The sheer number of Japanese restaurants in Pittsburgh testifies to the surprising popularity of the phrase, "Let's go out for Japanese." Surprising, because "Japanese" is basically shorthand for sushi, and who would have thought, 20 years ago, that the meat-and-pierogies appetites of a population living far from the ocean would adapt so readily to the consumption of raw fish? Or that the people who attack dinner-size salads topped with steak and fried potatoes would also pick at tiny little dishes of seaweed with chopsticks?
But perhaps more surprising than Pittsburghers' taste for tuna tartare is that it has taken us so long to discover the rest of Japanese cuisine. Sure, we all know about sweet teriyaki sauce on beef and salmon steaks, most of us learned to boil ramen noodles in college, and some have probably tried Japan's other staple noodles, soba and udon. Then there are hibachi restaurants, which merge an authentic Japanese cooking style — the griddle — with an inauthentic theater of juggled cleavers and sizzling meat. But these do not give a full picture of Japanese cuisine any more than pasta and pizza sums up Italian. In all the derring-do surrounding eating raw fish, we have all but ignored the deserving hot, hearty fare of an island nation as rocky and rugged as Western Pennsylvania.
Into this void, steps Teppanyaki Kyoto. Kyoto, of course, is the ancient imperial capital, whose name evokes the traditional Japan of tatami mats, temples and cherry blossoms, while a teppan is a flat iron griddle, and yaki means grilled or fried. In a small, serene storefront on Highland Park's revitalizing Bryant Street, Kyoto offers something like a Japanese version of a diner. There is a counter for watching food cook at the open teppan, and a menu comprised of humble yet delicious foods drawn from the menus of the lunch counters, train stations and family kitchens of Japan.
Kimpira salad contains an ingredient as unfamiliar, if perhaps not quite as challenging, to Americans as raw fish: burdock, a long, skinny brown root that isn't exactly a delight to the eye. Nonetheless, paired with sweet shredded carrot and nutty sesame seeds, it made a well-balanced salad, with only the mildest hint of burdock's signature bitterness. Another cold salad, harusame, consisted of mung-bean thread noodles tossed with vegetables and a light, clear dressing of soy, rice vinegar, sesame and sugar; it was very refreshing. Octopus, its tentacles sliced crosswise, was not too chewy and tossed with a light, citrus dressing.
Tori no kara-age (boneless fried chicken) was a small plate of sophisticated chicken "nuggets," made from real chicken pieces instead of felted scraps. They were juicy and flavorful in their crunchy batter jackets, and paired well with an excellent appetizer of asparagus, sautéed with plenty of salt and pepper.
Onigiri — rice balls wrapped in seaweed — were as elemental as that sounds; Angelique wished they came with fillings, like the ones she used to buy for provisions on long train journeys in Japan.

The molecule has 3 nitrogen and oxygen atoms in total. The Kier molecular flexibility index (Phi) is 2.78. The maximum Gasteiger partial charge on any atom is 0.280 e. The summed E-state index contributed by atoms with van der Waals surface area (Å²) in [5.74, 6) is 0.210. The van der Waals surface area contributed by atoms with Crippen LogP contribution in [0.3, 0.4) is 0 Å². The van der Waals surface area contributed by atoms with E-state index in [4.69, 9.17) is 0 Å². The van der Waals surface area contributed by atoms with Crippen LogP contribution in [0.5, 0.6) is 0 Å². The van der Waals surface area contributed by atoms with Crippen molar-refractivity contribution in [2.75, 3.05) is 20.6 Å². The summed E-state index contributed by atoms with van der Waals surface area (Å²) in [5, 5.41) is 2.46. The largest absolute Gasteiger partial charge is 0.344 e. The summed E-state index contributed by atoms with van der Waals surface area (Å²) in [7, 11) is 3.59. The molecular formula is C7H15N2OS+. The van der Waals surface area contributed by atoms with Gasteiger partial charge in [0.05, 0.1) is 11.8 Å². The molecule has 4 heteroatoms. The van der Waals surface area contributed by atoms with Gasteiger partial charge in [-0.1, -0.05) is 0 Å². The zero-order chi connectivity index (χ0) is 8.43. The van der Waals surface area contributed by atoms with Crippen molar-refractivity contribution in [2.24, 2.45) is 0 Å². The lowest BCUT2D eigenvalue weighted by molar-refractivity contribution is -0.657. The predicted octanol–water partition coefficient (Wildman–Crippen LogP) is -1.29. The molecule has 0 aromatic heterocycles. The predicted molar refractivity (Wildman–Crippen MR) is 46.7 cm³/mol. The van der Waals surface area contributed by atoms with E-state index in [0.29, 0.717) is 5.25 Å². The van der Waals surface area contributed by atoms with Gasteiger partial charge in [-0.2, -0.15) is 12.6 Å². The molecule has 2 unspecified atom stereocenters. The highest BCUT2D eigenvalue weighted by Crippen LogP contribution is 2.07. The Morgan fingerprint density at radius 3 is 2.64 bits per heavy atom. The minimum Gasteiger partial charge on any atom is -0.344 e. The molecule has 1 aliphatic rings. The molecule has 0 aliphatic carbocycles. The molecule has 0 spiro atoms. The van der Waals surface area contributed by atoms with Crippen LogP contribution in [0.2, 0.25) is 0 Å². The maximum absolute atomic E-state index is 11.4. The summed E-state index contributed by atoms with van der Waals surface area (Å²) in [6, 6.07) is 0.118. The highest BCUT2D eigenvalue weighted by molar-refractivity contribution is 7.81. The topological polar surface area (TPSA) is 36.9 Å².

This small disappointment was more than compensated for by her reunion with okonomiyaki, her favorite food when she lived in Japan, but an exceedingly rare one on American Japanese restaurant menus. Okonomiyaki are savory cabbage pancakes bound with wheat-flour batter, stuffed with meat and/or seafood, and topped with sweet sauce, mayonnaise and bonito (fish flakes). Of four regional filling mixes, Angelique chose Osaka, containing shrimp, squid and beef. The pancake was substantial, filled with crunchy cabbage and liberally studded with succulent seafood and tender beef. The toppings were on the gloppy side, but this was easy to rectify with some judicious scraping.
Another old favorite, yakisoba, was a stir-fry of thick, chewy noodles, meat and vegetables. If this sounds a bit like Chinese cooking, it is — the menu even describes the noodles as Chinese-style — but the results couldn't be farther from humdrum Chinese-American noodles. Yakisoba is typically made with pork and flavored by a sauce similar to Worcestershire, but in this version, all of the flavoring and liquids were absorbed by the noodles during cooking. Jason ordered his with scallops, which were between bay and sea in size, and cut into morsels. Though mild, the dish had many layers of flavor — a dining companion likened it to a curry in complexity — but they blended perfectly, so that no one note predominated.
A flounder filet demonstrated that raw is not the only way to enjoy fish Japanese-style. The filet was moist but firm and overlaid with a jalapeño sauce with a bite was muted so as not to overpower the fish. A final triumph was shogayaki don, a rice bowl topped with grilled ginger pork. The slices of fatty pork belly were decadently flavorful, and the gingery juices seeped down into the rice, so that even the bites without any pork were delicious.
Domo arigato — our thanks — to Kyoto Teppanyaki for bringing these wondrously satisfying, mysteriously undiscovered Japanese dishes to the table of Asian dining in Pittsburgh. Perhaps their excellence will inspire some "Let's go out for Japanese" that does not presume sushi as its centerpiece.